Good Eats Newsletter - June 22nd, 2011

Welcome to Good Eats Summer Share!
Your first pick-up is tomorrow (Wednesday, June 22).
I write the weekly Good Eats newsletter that you will receive every Tuesday evening with farm updates, the week's share contents, storage and use tips, localvore information and recipes and anything else we think you might find interesting or useful. Pete will often chime in with farm updates, thoughts and pleas for feedback.

The picking for the weekly share begins on Monday and the packing of shares is finished late Tuesday afternoon. Although we try to get the newsletter out just as early as we can, we do like to wait until the share is finalized. Sometimes there are last minute changes to the contents and we want to make sure that you've got the right information to accompany your pick-up.? If there are changes to the share, which happens occasionally, that occur after the newsletter has been sent, you may receive a follow-up email Tuesday night or Wednesday.

If you have any feedback on the newsletter, recipe contributions or just general questions about the CSA, feel free to email me. ?We also post each newsletter on our blog. It generally gets posted sometime on Wednesday. There's a good history there for recipes, farm stories and share contents. ?

Please add This e-mail address is being protected from spambots. You need JavaScript enabled to view it to your address book to limit the possibility of having newsletters filtered as spam.
Feel free to contact me anytime about with questions or comments about Good Eats. ~ Amy
Summer Share
The Summer Share is full for the moment. We will accept new members in 2-3 weeks once we get further into the growing season.Visit the Summer Share page for more info.
This Week's Vegetable Share Contains:
Bag of Mesclun Greens; Spinach; Head Lettuce; Mustard Greens; Garlic Scapes; Bunch of Beets; 1 Bunch of Herbs (either sage or oregano), Potatoes and .....Frozen Sweet Red Peppers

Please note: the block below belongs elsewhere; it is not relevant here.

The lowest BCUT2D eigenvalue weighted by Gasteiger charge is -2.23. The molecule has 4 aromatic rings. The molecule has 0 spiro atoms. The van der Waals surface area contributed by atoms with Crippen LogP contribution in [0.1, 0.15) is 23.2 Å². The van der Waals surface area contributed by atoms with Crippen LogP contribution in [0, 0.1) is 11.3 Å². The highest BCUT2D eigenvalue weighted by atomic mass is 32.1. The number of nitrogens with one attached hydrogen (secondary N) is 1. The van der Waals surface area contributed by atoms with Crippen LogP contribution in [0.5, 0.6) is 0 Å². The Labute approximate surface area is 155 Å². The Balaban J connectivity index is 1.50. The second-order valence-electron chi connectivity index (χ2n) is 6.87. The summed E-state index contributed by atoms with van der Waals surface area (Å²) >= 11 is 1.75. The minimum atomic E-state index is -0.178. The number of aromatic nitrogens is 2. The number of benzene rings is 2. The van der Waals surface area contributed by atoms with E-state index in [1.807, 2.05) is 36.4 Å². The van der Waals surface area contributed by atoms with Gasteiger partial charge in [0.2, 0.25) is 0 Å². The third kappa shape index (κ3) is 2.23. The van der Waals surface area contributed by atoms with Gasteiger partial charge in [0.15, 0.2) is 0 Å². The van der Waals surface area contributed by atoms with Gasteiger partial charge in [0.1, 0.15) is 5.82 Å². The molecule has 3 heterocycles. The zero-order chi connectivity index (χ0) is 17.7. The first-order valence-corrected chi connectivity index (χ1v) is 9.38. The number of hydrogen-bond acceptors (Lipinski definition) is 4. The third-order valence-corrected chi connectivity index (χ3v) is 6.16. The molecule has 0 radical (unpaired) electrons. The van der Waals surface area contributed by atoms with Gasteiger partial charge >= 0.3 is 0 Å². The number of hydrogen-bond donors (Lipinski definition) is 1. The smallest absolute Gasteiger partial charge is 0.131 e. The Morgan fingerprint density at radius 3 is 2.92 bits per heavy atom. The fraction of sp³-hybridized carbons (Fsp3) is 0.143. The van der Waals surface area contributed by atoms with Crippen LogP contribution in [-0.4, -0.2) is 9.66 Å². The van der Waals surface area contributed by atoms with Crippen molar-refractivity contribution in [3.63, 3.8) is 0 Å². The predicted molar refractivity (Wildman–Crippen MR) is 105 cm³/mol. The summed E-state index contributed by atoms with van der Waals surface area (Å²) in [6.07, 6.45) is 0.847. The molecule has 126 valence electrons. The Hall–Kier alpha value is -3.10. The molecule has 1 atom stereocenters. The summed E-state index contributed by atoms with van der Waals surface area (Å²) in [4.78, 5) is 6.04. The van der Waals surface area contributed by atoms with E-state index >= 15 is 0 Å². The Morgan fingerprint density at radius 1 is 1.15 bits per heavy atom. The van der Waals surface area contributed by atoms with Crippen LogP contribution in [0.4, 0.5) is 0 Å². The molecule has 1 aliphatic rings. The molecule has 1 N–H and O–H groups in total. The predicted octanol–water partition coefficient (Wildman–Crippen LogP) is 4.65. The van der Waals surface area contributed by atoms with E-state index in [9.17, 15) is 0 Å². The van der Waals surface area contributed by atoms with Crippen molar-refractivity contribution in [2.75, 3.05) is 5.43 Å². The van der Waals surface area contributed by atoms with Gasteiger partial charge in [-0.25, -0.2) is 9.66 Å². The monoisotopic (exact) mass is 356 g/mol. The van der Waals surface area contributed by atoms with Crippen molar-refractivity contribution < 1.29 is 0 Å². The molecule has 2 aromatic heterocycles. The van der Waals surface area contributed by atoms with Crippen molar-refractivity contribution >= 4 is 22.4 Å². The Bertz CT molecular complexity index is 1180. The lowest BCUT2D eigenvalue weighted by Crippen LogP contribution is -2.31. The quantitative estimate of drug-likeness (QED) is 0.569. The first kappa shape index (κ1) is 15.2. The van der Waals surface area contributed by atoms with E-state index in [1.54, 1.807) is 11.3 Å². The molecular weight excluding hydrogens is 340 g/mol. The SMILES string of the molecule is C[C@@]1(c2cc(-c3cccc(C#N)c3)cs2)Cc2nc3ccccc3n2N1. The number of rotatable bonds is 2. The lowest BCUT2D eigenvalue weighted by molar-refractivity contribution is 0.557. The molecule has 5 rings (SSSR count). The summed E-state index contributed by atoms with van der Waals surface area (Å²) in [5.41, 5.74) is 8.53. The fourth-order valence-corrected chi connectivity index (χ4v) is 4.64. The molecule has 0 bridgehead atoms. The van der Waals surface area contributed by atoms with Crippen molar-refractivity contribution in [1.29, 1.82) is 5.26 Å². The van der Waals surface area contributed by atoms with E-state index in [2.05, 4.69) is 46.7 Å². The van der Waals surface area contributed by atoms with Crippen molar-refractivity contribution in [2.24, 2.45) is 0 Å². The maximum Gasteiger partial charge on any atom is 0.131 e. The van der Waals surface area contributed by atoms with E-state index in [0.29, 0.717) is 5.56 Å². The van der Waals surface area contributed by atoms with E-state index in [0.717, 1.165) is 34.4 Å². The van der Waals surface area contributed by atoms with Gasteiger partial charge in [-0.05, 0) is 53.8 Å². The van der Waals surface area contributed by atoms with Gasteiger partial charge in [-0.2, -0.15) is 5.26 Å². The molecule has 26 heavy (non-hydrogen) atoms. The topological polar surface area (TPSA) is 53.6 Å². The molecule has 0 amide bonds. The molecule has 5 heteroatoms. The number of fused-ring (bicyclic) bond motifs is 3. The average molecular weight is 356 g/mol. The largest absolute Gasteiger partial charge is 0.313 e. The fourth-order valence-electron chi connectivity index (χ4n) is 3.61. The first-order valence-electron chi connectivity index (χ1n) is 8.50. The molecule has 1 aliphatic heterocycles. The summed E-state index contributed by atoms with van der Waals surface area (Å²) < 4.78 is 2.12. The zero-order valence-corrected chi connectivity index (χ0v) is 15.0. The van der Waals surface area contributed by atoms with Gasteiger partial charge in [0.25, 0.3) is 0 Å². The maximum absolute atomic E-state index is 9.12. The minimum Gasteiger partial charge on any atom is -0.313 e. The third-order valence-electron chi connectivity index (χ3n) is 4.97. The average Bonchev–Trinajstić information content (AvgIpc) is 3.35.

Localvore Offerings Include:
Elmore Mountain Bread FoagiesVermont Butter and Cheeese Fresh ChevrePa Pa Doodles Farm Fresh Eggs5 lbs Quebec Oats

Picking Up Your Share

If you are unsure of your pick-up times or site location, please visit our website's Pick-Up page. If you have any questions about your pick-up please email Amy Skelton. The quickest way to reach me is email, but you may leave a message on voice mail at 802.586.2882 x2.

Share Pick-Up Instructions! Please review.
You may be a seasoned CSA share member or new to Good Eats. It's important to review the pick-up instructions before you head out to your site.
Clipboard #1 - Find your name on the pick-up list and check it off. The first clipboard contains a list of all share members at your site. Note that only one name is listed for each share. If you can't find your name on the list, look for your share partner's name. Checking off your name lets us know who has picked up and is extremely helpful in solving any mysteries at the end of the day. If you can't find your name or your share partner's name, please don't take a share! Call or email Amy and we'll figure it out.

Check your share type on the list. Share types are Localvore, Localvore Vegetarian, Veggie Only, Pete's Pantry. If you are listed incorrectly, let Amy know via email.

Clipboard #2 - Select your items by following the Pick-up Instructions. These are posted on the second clipboard. Follow the specific item list/instructions to assemble your share. The top section of the pick up list describes what to select for the vegetable portion of both the Vegetable Only and the Localvore share.
The bottom section of the Pick-up Instructions list the localvore (non-vegatable) items that only the Localvore or Pete's Pantry members should select.
If you are sharing a share with someone - coordinate with your share-mate to make sure that you DON'T take double the amount of any items. All shares at the sites are whole shares.
Please note that the first Meat Share pick up is not this week, it is July 6th.


What To Do If You Have a Problem at Pick Up?
Although we do our best to make sure that every delivery and pick-up goes smoothly, there are the occasional shortages and disappointments. Should you arrive at your pick-up spot to find that your name (or share partner's name) is not on the list, one or more of your items are missing or that some of your produce is in unsatisfactory condition, please let us know right away!Our goal is 100% satisfaction.